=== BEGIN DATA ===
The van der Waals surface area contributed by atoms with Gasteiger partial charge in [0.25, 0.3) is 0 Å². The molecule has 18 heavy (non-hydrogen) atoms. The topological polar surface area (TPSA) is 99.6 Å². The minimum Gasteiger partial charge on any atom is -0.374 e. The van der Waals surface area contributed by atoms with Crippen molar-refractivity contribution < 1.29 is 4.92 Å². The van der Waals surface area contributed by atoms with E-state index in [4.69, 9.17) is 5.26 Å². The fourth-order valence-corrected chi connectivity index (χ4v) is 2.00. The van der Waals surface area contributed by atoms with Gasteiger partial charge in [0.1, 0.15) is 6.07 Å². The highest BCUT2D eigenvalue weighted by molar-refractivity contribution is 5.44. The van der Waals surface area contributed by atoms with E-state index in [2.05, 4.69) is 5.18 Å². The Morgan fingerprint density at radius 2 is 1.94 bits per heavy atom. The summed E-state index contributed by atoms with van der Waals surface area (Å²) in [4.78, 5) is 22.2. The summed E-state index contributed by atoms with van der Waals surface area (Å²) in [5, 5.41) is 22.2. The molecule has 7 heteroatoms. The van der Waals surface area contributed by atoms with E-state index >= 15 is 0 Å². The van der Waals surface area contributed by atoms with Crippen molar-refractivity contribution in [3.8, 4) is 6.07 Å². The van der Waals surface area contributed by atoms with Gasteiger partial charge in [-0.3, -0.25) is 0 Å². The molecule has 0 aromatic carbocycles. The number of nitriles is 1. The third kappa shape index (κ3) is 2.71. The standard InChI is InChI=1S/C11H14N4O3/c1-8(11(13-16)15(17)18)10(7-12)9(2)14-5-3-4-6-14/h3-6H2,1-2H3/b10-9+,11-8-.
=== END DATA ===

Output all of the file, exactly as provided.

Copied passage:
The van der Waals surface area contributed by atoms with Gasteiger partial charge in [0.25, 0.3) is 0 Å². The molecule has 18 heavy (non-hydrogen) atoms. The topological polar surface area (TPSA) is 99.6 Å². The minimum Gasteiger partial charge on any atom is -0.374 e. The van der Waals surface area contributed by atoms with Crippen molar-refractivity contribution < 1.29 is 4.92 Å². The van der Waals surface area contributed by atoms with E-state index in [4.69, 9.17) is 5.26 Å². The fourth-order valence-corrected chi connectivity index (χ4v) is 2.00. The van der Waals surface area contributed by atoms with Gasteiger partial charge in [0.1, 0.15) is 6.07 Å². The highest BCUT2D eigenvalue weighted by molar-refractivity contribution is 5.44. The van der Waals surface area contributed by atoms with E-state index in [2.05, 4.69) is 5.18 Å². The Morgan fingerprint density at radius 2 is 1.94 bits per heavy atom. The summed E-state index contributed by atoms with van der Waals surface area (Å²) in [4.78, 5) is 22.2. The summed E-state index contributed by atoms with van der Waals surface area (Å²) in [5, 5.41) is 22.2. The molecule has 7 heteroatoms. The van der Waals surface area contributed by atoms with E-state index >= 15 is 0 Å². The van der Waals surface area contributed by atoms with Crippen molar-refractivity contribution in [3.8, 4) is 6.07 Å². The van der Waals surface area contributed by atoms with Gasteiger partial charge in [-0.3, -0.25) is 0 Å². The molecule has 0 aromatic carbocycles. The number of nitriles is 1. The third kappa shape index (κ3) is 2.71. The standard InChI is InChI=1S/C11H14N4O3/c1-8(11(13-16)15(17)18)10(7-12)9(2)14-5-3-4-6-14/h3-6H2,1-2H3/b10-9+,11-8-.